What Happens When Women Legislate

Cheaper tampons. Office breaks to pump breast milk. No co-pay on birth control.

These are not the talking points of a ladies’ happy hour. They are among the State Senate and Assembly bills being considered in the Nevada Legislature. Not only were the bills designed solely with women in mind, they each were sponsored by a female lawmaker.

At 39.7 percent, Nevada now ranks near the top for women’s representation in state politics, second only to Vermont. The bills women are bringing to the State Senate floor this session range from the annual ranking of companies by how fairly they pay men and women to arguably the most historic — the ratification of the Equal Rights Amendment.

The state legislature is a testimony to what many who study gender inequity in politics theorize to be true: Increased gender representation directly translates into better consideration of women in the drafting of law and policy.

Although the 2016 presidential election is mourned as a symbolic impasse for women’s progress, it was momentous for female politicians in Nevada, at both the state and the federal level. Many have called President Trump’s election a wake-up call for American women, one that has inspired their increased grass-roots activism and political involvement.

But in Nevada, the ladies were already on the ballot before President Trump’s victory. Now they are getting to work.

What spring-boarded Nevada into a leader for gender equality in statehouses is not entirely clear. A study from the Center for American Women and Politics highlights that the root of gender imparity in political representation does not lie in whether women win races (they do), but in the discrepancy in the amount of men and women who run.

A national organization called Emerge America, which recruits and trains Democratic women to run for office, is attempting to address this problem. Emerge Nevada had nine of their graduates on state ballots last November.

Eight of them were elected.

Marla Turner, president of Emerge Nevada and secretary for the state Democratic Party, said many women assume they are unqualified to run for office. “When women come to us and say, ‘I don’t know if I’m a good candidate. I don’t have any skills for this,’ we start breaking it down,” she said. “They realize they can apply the skills from their work environments, from their involvement in their children’s schools, to the political process.”

Ms. Turner added that over the past three years, the level of interest from women who have applied to the Emerge Nevada program has nearly tripled.

Emerge does not give its trainees direction on the type of legislation they should pursue — it’s not focused on what are traditionally categorized as women’s issues. It strives to produce well-rounded candidates, albeit Democratic ones.

The expertise of this new wave of women politicians in Nevada certainly extends far beyond the experience of being female. But in celebration of Women’s History Month in March, the women of the Nevada Legislature used the session to highlight issues like the gender wage gap, family-friendly work policies and the “pink tax,” or the extra amount women are charged for items like feminine hygiene products — issues male politicians haven’t historically prioritized.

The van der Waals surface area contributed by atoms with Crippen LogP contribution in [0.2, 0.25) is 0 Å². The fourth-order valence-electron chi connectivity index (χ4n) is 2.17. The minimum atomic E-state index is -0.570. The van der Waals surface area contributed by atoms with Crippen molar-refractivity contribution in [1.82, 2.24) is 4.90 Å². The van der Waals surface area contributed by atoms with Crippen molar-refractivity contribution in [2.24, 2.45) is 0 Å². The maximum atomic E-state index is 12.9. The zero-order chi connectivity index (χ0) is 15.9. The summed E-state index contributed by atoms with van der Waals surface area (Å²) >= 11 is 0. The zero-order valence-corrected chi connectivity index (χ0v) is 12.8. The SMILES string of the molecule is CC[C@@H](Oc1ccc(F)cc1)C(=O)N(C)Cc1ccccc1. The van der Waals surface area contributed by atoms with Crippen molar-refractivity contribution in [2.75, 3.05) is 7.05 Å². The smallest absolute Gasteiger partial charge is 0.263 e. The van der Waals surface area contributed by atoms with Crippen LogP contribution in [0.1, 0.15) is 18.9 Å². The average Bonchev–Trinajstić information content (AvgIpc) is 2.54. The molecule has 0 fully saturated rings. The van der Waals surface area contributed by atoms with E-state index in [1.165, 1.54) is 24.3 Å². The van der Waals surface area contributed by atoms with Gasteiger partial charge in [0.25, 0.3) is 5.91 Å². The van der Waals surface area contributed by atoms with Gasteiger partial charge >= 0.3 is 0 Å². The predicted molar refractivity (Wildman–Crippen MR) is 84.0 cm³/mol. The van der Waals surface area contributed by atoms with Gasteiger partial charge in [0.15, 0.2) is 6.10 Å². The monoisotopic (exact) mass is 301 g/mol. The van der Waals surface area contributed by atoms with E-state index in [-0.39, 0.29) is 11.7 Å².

That effort, however, reveals a contradiction in women’s involvement in politics: Too much focus on gender can decrease the breadth of female candidates’ appeal and their electability, but gender equity has proved impossible to achieve without women’s voices championing it.

It’s why Hillary Clinton’s remarks last month encouraging young women to run for office were so poignant. Many of the barriers that prevent women from running — finances, an unequal burden of family obligations — are the products of the gender discrimination still inherent in our society and our laws, laws that are unlikely to change unless more women get involved.

We don’t have to dig deep to see how often male politicians’ rhetoric on the policies misses the mark of actually improving those policies. In a recent Missouri state legislative session, two male senators joked that women seeking abortions should go to the St. Louis Zoo.

Even in Nevada, tone-deaf misogyny still echoes in the chamber. After a nurse testified to the calls she received from low-income women forced to choose between feminine hygiene products and food for their children, a male lawmaker asked if he could get his jockstrap tax free.

There’s another confounding detail in the gender-representation gap: While Democrats are getting better, Republicans still lag far behind. Bringing more Republican women into the fold could play an enormous role in repairing some of the irreparable damage done by Donald Trump’s candidacy when it comes to how the party talks about women.

Studies also show that although female politicians have a wide range of positions, they often are more compassionate, better at working across the aisle and more willing to compromise, qualities intricately bound in successful policymaking.

An increased presence of women in elected offices will not only advance gender equity, it will subsequently help men, because women lawmakers are proving to be, across all the issues — women’s or not — more productive lawmakers.

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